Having Second Thoughts about Filing for Divorce

I received this question recently:

I filed a fault divorce and my husband has not been served yet, I am having second thought about this divorce and not sure if I want to go through with it. Is it too late to stop?

Sometimes people really think they are ready to file for divorce, but when it comes to filing and getting ready to serve the papers, reality can set it and sometimes when you re-evaluate your situation a divorce may not be the best way to go.  But the questions is are you stuck with the divorce if you have filed it but it hasn’t been served yet.

Rule 41(a)(1), South Carolina Rules of Civil Procedure states that, “an action may be dismissed by the plaintiff without order of court…by filing and serving a notice of dismissal at any time before service by the adverse party of an answer or motion for summary judgment, whichever first occurs[.]”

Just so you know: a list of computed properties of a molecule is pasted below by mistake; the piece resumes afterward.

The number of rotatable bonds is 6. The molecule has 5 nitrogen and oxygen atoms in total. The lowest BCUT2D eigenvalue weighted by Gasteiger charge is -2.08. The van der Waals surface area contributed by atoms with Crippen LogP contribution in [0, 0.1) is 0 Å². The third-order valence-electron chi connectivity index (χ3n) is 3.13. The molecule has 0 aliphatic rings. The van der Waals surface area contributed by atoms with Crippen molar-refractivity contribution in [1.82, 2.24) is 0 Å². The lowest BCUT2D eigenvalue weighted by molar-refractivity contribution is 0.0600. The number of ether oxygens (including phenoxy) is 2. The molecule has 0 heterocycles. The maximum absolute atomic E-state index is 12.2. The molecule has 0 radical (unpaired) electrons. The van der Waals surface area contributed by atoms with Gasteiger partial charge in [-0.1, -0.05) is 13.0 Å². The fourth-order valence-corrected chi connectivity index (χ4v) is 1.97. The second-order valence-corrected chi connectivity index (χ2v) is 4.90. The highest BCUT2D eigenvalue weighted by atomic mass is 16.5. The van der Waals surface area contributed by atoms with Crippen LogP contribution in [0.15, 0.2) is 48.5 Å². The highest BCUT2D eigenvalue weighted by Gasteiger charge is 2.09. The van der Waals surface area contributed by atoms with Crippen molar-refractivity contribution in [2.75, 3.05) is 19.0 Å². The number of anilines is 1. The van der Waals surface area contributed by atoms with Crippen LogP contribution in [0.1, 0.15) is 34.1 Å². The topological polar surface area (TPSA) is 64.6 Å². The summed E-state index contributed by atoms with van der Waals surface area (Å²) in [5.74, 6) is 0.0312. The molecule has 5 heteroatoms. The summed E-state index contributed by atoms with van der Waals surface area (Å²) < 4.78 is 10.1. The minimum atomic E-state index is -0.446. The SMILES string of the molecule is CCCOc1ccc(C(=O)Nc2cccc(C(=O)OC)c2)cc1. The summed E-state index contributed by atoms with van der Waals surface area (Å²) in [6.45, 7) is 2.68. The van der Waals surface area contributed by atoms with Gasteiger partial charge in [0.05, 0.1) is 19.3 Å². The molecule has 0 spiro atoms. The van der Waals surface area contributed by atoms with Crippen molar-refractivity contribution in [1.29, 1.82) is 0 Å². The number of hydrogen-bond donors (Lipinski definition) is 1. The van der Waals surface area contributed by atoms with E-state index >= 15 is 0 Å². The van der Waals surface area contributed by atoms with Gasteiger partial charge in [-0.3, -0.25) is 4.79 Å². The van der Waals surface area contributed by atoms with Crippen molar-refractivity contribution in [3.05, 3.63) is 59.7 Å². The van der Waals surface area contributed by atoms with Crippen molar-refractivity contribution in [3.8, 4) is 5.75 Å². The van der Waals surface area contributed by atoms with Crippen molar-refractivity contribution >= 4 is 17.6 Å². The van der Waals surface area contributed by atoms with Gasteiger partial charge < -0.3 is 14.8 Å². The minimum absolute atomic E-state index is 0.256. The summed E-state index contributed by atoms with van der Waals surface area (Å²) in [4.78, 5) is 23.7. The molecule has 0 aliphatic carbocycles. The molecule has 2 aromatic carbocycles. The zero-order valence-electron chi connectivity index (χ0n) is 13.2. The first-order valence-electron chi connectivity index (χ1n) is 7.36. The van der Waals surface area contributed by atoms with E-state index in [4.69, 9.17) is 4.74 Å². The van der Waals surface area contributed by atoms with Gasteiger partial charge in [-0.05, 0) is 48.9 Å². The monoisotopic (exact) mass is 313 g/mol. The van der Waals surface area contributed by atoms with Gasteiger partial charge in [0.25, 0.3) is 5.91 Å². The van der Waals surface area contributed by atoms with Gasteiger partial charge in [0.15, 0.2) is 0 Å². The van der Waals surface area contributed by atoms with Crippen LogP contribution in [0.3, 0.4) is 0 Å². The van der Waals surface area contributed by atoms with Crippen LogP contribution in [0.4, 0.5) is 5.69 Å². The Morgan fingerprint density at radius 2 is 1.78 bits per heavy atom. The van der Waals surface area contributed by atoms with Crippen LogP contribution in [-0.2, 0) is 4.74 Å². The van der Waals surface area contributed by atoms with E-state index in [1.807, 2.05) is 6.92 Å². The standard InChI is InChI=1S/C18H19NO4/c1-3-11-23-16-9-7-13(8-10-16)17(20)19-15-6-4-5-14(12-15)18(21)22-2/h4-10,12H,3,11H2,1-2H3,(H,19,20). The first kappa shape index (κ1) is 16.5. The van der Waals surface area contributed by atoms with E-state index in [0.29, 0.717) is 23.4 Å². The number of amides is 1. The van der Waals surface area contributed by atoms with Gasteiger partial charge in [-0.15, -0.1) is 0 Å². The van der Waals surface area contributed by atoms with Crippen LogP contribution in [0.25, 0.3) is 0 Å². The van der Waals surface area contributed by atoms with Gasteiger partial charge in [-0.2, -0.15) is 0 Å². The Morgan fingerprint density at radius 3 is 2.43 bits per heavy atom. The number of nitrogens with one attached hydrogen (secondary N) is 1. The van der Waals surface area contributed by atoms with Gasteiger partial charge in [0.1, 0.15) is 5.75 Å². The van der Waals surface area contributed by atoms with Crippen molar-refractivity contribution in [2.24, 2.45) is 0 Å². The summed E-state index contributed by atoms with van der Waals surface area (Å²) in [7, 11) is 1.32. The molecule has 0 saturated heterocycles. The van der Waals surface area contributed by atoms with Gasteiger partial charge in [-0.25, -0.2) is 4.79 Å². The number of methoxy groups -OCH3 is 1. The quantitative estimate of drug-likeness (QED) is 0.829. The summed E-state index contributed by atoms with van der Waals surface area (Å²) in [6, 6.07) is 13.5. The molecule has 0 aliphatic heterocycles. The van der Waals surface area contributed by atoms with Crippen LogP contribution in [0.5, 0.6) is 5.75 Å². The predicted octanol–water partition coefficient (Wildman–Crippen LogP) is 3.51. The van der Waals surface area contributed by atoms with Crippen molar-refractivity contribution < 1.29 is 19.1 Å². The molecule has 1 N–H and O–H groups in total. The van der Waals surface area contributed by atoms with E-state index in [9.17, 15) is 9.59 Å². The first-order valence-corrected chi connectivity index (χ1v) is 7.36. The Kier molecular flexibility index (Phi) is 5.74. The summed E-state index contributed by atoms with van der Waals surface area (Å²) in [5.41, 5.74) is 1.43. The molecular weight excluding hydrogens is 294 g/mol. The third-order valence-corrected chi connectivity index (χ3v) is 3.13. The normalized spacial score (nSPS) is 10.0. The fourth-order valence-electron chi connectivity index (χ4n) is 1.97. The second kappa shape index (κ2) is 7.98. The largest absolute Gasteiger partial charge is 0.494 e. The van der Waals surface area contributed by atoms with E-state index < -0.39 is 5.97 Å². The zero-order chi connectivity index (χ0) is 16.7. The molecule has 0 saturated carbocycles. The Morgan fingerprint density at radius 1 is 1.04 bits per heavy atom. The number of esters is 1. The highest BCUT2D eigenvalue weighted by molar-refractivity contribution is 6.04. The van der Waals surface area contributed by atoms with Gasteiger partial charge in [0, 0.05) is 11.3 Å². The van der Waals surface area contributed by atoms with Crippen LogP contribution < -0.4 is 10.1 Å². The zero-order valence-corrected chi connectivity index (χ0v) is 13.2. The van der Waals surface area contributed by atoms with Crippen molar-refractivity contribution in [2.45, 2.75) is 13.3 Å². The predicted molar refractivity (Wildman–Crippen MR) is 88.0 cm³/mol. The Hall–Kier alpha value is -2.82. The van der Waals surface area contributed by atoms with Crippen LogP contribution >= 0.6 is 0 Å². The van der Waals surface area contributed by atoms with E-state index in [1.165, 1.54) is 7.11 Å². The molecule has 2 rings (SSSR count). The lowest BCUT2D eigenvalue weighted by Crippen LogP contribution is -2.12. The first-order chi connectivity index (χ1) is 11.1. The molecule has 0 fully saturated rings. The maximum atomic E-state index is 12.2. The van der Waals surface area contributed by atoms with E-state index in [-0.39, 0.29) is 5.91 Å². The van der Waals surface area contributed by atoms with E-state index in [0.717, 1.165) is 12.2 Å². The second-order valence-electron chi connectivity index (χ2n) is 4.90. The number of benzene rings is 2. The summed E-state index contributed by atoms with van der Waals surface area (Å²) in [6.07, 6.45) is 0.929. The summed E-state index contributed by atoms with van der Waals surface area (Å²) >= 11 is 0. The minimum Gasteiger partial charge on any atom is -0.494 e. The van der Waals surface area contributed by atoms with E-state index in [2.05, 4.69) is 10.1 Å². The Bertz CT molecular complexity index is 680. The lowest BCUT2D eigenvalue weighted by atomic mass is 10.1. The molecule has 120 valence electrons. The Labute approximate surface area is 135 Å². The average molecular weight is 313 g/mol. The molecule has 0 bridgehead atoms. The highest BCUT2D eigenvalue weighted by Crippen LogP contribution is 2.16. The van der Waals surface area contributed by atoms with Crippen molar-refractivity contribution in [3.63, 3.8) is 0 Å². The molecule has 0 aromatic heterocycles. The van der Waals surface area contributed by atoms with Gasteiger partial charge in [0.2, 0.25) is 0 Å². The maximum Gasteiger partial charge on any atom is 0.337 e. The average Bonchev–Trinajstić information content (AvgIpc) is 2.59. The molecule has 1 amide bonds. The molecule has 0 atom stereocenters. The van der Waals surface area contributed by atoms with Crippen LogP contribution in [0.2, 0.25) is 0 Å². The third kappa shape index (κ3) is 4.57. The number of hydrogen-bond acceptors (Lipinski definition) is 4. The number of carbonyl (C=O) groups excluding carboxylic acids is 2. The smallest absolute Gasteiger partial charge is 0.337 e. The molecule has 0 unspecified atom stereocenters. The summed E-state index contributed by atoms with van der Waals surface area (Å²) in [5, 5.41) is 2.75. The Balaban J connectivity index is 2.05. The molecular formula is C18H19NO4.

Since your husband has not been served with the Summons and Complaint you filed, you will be able to dismiss your divorce action by submitting an order of dismissal to the Family Court and paying the motion fee of $25.00. This dismissal is typically “without prejudice” which means that you may file for divorce again and allege the same claims as you did in the current divorce complaint and you will not be penalized.

Occasionally, a client will decide to reconcile with their spouse after service of the Summons and Complaint – sometimes much later in the litigation.  In the event the parties mutually agree to dismiss the divorce action, they both are required to sign an order consenting with the dismissal.  This dismissal is also without prejudice unless otherwise stated.

Comments

  1. Although it sounds fairly easy to stop litigation before it has ever begun, it also sounds very expensive. I know you mentioned only $25 for the motion fee, but what about the money already invested in hiring an attorney and paying for the initial paperwork. Will the attorney keep the paperwork in case the person decides to file again, or if that occasion arises, will they have to pay to start all over again? Unless a couple thousand dollars means nothing to the people involved, I think it would be wiser to consider all the possibilities prior to filing in the first place.

Speak Your Mind